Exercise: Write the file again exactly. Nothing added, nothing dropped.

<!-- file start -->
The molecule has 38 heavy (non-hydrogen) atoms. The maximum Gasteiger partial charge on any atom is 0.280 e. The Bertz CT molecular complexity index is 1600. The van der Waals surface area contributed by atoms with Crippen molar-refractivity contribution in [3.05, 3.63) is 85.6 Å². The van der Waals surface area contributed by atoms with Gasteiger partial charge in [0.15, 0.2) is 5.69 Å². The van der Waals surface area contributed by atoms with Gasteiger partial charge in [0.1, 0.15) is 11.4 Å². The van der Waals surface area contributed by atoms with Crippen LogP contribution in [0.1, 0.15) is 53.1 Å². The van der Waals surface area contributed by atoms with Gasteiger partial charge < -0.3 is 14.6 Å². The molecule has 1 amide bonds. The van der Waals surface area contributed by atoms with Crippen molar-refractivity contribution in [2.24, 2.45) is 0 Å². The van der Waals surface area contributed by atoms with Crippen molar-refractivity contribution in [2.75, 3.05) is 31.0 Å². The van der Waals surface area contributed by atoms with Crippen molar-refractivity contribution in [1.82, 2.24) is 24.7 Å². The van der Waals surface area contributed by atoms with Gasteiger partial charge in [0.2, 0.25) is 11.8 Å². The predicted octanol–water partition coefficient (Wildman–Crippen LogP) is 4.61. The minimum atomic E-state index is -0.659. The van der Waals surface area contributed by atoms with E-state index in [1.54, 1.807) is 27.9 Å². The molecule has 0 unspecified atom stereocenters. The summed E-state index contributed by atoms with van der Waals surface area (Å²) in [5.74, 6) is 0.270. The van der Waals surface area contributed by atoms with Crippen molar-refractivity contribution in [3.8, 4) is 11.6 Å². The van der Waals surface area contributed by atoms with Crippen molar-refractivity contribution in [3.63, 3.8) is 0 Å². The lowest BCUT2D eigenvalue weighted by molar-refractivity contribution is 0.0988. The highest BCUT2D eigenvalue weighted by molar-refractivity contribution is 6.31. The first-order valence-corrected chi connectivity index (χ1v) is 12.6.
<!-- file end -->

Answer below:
The molecule has 38 heavy (non-hydrogen) atoms. The maximum Gasteiger partial charge on any atom is 0.280 e. The Bertz CT molecular complexity index is 1600. The van der Waals surface area contributed by atoms with Crippen molar-refractivity contribution in [3.05, 3.63) is 85.6 Å². The van der Waals surface area contributed by atoms with Gasteiger partial charge in [0.15, 0.2) is 5.69 Å². The van der Waals surface area contributed by atoms with Gasteiger partial charge in [0.1, 0.15) is 11.4 Å². The van der Waals surface area contributed by atoms with Crippen LogP contribution in [0.1, 0.15) is 53.1 Å². The van der Waals surface area contributed by atoms with Gasteiger partial charge < -0.3 is 14.6 Å². The molecule has 1 amide bonds. The van der Waals surface area contributed by atoms with Crippen molar-refractivity contribution in [2.24, 2.45) is 0 Å². The van der Waals surface area contributed by atoms with Crippen molar-refractivity contribution in [2.75, 3.05) is 31.0 Å². The van der Waals surface area contributed by atoms with Crippen molar-refractivity contribution in [1.82, 2.24) is 24.7 Å². The van der Waals surface area contributed by atoms with Gasteiger partial charge in [0.2, 0.25) is 11.8 Å². The predicted octanol–water partition coefficient (Wildman–Crippen LogP) is 4.61. The minimum atomic E-state index is -0.659. The van der Waals surface area contributed by atoms with E-state index in [1.54, 1.807) is 27.9 Å². The molecule has 0 unspecified atom stereocenters. The summed E-state index contributed by atoms with van der Waals surface area (Å²) in [5.74, 6) is 0.270. The van der Waals surface area contributed by atoms with Crippen molar-refractivity contribution in [3.8, 4) is 11.6 Å². The van der Waals surface area contributed by atoms with Crippen molar-refractivity contribution in [3.63, 3.8) is 0 Å². The lowest BCUT2D eigenvalue weighted by molar-refractivity contribution is 0.0988. The highest BCUT2D eigenvalue weighted by molar-refractivity contribution is 6.31. The first-order valence-corrected chi connectivity index (χ1v) is 12.6.